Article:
"Mr. P's Dancing Sushi Bar" is not your "meat and potatoes" post-Vietnam war film. Shot on location in Los Angeles and Vietnam, Hirotaka Tashiro's film centers on African-American sushi bar chef Bruce McFee and his expatriate Japanese wife Mitsuko.
After Bruce loses his job as a sushi chef through what may or may not have been racism (he was the only black sushi chef at a Japanese-owned restaurant), he and Mitsuko decide to open up their own place. "Mr. P's Dancing Sushi Bar is a huge success, but it soon becomes apparent that the hard work and long hours the restaurant requires are just another excuse for Bruce not to deal with the past. It is twenty years after the end of the Vietnam War, and Bruce still has nightmares about his actions overseas, while Mitsuko remains haunted by thoughts of the son and husband she abandoned for soldier Bruce two decades earlier. They decide to call it quits—both to the marriage and the sushi bar.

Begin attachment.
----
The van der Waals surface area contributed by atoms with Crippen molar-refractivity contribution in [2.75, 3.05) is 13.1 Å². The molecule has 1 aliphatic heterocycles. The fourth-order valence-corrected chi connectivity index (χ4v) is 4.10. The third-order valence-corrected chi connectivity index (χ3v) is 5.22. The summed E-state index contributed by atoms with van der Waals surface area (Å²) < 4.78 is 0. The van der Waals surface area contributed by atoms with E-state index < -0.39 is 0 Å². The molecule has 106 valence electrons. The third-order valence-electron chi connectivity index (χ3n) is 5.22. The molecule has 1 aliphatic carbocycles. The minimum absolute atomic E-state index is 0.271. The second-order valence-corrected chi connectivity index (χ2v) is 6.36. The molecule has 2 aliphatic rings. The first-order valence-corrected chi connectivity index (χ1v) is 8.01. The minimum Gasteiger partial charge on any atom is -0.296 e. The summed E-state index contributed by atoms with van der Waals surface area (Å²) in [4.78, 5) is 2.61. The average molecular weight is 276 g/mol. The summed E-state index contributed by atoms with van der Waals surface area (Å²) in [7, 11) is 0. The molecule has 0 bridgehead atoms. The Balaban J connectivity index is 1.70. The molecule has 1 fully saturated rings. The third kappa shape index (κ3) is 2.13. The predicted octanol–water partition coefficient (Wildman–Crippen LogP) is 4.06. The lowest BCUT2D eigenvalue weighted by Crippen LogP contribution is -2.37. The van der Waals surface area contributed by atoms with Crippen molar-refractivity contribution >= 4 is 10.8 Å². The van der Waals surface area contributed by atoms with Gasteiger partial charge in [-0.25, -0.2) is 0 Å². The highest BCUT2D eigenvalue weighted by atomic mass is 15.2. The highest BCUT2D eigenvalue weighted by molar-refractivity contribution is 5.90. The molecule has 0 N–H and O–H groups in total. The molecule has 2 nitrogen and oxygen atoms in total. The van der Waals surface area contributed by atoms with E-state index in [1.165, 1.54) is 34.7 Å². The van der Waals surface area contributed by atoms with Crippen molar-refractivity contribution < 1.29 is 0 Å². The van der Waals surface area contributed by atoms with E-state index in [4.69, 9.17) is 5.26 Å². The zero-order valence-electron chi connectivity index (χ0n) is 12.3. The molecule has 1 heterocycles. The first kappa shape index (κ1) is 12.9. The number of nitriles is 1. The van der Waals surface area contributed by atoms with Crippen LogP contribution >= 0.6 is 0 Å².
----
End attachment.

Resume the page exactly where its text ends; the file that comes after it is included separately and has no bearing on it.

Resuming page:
Bruce returns to Vietnam to face his demons. He begins to write to Mitsuko, and in a moving and vivid sequence, she arrives in Vietnam to find him. Together they travel through the sites of old wounds.
"Mr. P's Dancing Sushi Bar" is a charming and heartfelt new look at the effects of the Vietnam war on two people. Part comedy, part study of a marriage in trouble, part social commentary, "Mr. P.." quietly turns postwar trauma into an emblem for all issues from the past that must be revisited in order to move on.
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